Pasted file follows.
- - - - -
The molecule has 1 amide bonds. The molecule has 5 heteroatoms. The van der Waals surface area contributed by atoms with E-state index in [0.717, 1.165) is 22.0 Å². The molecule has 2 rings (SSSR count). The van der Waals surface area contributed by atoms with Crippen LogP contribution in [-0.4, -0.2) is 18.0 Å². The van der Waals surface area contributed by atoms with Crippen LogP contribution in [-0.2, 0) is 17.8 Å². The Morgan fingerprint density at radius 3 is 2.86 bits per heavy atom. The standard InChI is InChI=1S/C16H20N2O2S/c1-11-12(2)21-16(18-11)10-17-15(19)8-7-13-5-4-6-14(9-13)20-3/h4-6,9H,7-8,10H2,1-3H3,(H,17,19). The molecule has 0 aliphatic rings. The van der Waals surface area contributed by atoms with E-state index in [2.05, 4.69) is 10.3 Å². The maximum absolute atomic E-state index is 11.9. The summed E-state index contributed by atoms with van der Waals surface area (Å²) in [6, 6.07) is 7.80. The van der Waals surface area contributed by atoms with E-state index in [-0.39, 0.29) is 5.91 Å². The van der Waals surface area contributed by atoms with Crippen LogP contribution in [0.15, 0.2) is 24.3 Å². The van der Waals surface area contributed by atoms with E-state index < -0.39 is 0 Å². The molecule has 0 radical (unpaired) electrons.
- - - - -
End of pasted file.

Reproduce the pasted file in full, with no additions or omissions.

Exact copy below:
The molecule has 1 amide bonds. The molecule has 5 heteroatoms. The van der Waals surface area contributed by atoms with E-state index in [0.717, 1.165) is 22.0 Å². The molecule has 2 rings (SSSR count). The van der Waals surface area contributed by atoms with Crippen LogP contribution in [-0.4, -0.2) is 18.0 Å². The van der Waals surface area contributed by atoms with Crippen LogP contribution in [-0.2, 0) is 17.8 Å². The Morgan fingerprint density at radius 3 is 2.86 bits per heavy atom. The standard InChI is InChI=1S/C16H20N2O2S/c1-11-12(2)21-16(18-11)10-17-15(19)8-7-13-5-4-6-14(9-13)20-3/h4-6,9H,7-8,10H2,1-3H3,(H,17,19). The molecule has 0 aliphatic rings. The van der Waals surface area contributed by atoms with E-state index in [2.05, 4.69) is 10.3 Å². The maximum absolute atomic E-state index is 11.9. The summed E-state index contributed by atoms with van der Waals surface area (Å²) in [6, 6.07) is 7.80. The van der Waals surface area contributed by atoms with E-state index in [-0.39, 0.29) is 5.91 Å². The van der Waals surface area contributed by atoms with Crippen LogP contribution in [0.15, 0.2) is 24.3 Å². The van der Waals surface area contributed by atoms with E-state index < -0.39 is 0 Å². The molecule has 0 radical (unpaired) electrons.